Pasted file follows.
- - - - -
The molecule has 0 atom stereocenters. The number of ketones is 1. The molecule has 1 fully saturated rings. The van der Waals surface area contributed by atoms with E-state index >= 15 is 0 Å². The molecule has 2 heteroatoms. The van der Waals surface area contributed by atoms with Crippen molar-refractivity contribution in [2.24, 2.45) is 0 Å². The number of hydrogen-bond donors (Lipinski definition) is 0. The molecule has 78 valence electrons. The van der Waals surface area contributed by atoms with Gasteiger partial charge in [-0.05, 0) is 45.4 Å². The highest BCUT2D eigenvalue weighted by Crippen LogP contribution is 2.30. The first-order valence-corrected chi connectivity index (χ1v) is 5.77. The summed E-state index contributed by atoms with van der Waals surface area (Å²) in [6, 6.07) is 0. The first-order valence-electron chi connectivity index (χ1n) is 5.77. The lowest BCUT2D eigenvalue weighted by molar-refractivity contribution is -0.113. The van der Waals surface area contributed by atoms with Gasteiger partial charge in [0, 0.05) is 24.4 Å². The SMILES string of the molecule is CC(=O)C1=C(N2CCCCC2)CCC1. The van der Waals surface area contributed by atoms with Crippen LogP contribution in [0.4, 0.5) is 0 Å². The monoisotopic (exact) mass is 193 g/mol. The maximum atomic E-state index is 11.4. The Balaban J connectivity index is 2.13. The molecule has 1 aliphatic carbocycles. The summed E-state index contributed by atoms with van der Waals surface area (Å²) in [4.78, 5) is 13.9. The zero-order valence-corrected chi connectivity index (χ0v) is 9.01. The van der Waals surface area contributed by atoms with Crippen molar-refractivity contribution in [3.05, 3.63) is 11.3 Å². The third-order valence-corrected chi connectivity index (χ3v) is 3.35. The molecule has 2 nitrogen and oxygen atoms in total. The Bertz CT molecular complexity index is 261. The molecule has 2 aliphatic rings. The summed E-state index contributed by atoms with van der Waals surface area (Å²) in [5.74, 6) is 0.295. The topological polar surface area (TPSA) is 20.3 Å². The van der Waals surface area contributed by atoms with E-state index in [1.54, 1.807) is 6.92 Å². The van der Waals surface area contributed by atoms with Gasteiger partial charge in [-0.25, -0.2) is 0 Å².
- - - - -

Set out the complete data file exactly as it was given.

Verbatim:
The molecule has 0 atom stereocenters. The number of ketones is 1. The molecule has 1 fully saturated rings. The van der Waals surface area contributed by atoms with E-state index >= 15 is 0 Å². The molecule has 2 heteroatoms. The van der Waals surface area contributed by atoms with Crippen molar-refractivity contribution in [2.24, 2.45) is 0 Å². The number of hydrogen-bond donors (Lipinski definition) is 0. The molecule has 78 valence electrons. The van der Waals surface area contributed by atoms with Gasteiger partial charge in [-0.05, 0) is 45.4 Å². The highest BCUT2D eigenvalue weighted by Crippen LogP contribution is 2.30. The first-order valence-corrected chi connectivity index (χ1v) is 5.77. The summed E-state index contributed by atoms with van der Waals surface area (Å²) in [6, 6.07) is 0. The first-order valence-electron chi connectivity index (χ1n) is 5.77. The lowest BCUT2D eigenvalue weighted by molar-refractivity contribution is -0.113. The van der Waals surface area contributed by atoms with Gasteiger partial charge in [0, 0.05) is 24.4 Å². The SMILES string of the molecule is CC(=O)C1=C(N2CCCCC2)CCC1. The van der Waals surface area contributed by atoms with Crippen LogP contribution in [0.4, 0.5) is 0 Å². The monoisotopic (exact) mass is 193 g/mol. The maximum atomic E-state index is 11.4. The Balaban J connectivity index is 2.13. The molecule has 1 aliphatic carbocycles. The summed E-state index contributed by atoms with van der Waals surface area (Å²) in [4.78, 5) is 13.9. The zero-order valence-corrected chi connectivity index (χ0v) is 9.01. The van der Waals surface area contributed by atoms with Crippen molar-refractivity contribution in [3.05, 3.63) is 11.3 Å². The third-order valence-corrected chi connectivity index (χ3v) is 3.35. The molecule has 2 nitrogen and oxygen atoms in total. The Bertz CT molecular complexity index is 261. The molecule has 2 aliphatic rings. The summed E-state index contributed by atoms with van der Waals surface area (Å²) in [5.74, 6) is 0.295. The topological polar surface area (TPSA) is 20.3 Å². The van der Waals surface area contributed by atoms with E-state index in [1.54, 1.807) is 6.92 Å². The van der Waals surface area contributed by atoms with Gasteiger partial charge in [-0.25, -0.2) is 0 Å².